Aviation Historian 32
C.Gibson - Hawker's Star Destroyer
A colour-reversed section of a 1958 Convair blueprint detailing the incorporation of a nuclear powerplant into a Saro Princess flying-boat. Convair was to provide the reactor and heat exchangers; the aircraft was to use Pratt & Whitney T57 engines, which could use either conventional fuel or heat from the reactor’s heat exchangers.
By the mid-1950s the concept of nuclear-powered aircraft had been converted into hardware in the USA, the sole XB/NB-36H making its first flight with a nuclear reactor aboard on July 20, 1955. The aircraft completed 89 flying hours with the reactor operational, but only for shielding trials; the reactor was never used for motive power.
While researching guided weapons (specifically ramjet-powered stand-off missiles) at Brooklands Museum recently, I came across a drawing of what at first glance looked like a missile with a pitot intake and three long aerodynamic surfaces. Closer examination revealed some interesting annotations to the drawings, starting with the title - "Suggested General Arrangement for a New Type of Military Aircraft" - and that it had been drawn by Mr R.C. Abel of Hawker Aircraft Ltd, Kingston, on October 17, 1957.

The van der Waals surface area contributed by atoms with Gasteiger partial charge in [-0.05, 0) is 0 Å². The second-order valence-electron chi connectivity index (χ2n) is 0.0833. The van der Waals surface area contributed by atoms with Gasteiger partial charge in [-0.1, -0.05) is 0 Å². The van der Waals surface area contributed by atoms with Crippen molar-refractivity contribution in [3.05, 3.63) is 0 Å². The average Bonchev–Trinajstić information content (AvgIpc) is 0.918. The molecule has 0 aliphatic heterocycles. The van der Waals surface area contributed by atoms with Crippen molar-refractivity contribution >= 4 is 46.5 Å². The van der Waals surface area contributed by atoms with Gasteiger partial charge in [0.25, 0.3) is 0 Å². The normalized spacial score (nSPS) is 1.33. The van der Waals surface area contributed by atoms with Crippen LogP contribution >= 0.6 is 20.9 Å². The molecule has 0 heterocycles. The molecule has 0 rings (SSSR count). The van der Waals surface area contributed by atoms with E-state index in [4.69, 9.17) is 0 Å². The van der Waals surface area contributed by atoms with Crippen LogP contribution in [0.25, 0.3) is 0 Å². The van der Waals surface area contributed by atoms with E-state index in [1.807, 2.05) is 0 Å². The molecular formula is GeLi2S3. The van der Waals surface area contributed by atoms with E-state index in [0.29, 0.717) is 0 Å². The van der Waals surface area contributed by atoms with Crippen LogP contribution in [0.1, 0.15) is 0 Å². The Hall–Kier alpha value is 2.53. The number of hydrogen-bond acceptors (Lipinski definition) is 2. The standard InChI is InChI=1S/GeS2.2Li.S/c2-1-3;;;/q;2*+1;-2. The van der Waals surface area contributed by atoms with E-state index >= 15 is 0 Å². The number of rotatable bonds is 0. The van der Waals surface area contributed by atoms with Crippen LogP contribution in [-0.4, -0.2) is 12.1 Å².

The drawing by R.C. Abel includes a good amount of detail on the huge craft’s layout and systems, including the “pinched plasma” powerplant and the 52 rocket nozzles for VTOL operations from water.
BELOW The illustration incorporates several section drawings of the proposed machine, including this section roughly halfway along the main fuselage. The author also uncovered a number of other Abel designs, including one for the “P.1151” - a four-engined version of the unbuilt P.1129 strike fighter.
The sheer size of the Hawker design becomes clearer when shown in scale with the heaviest aircraft ever built, the Antonov An-225 Mriya (Cossack).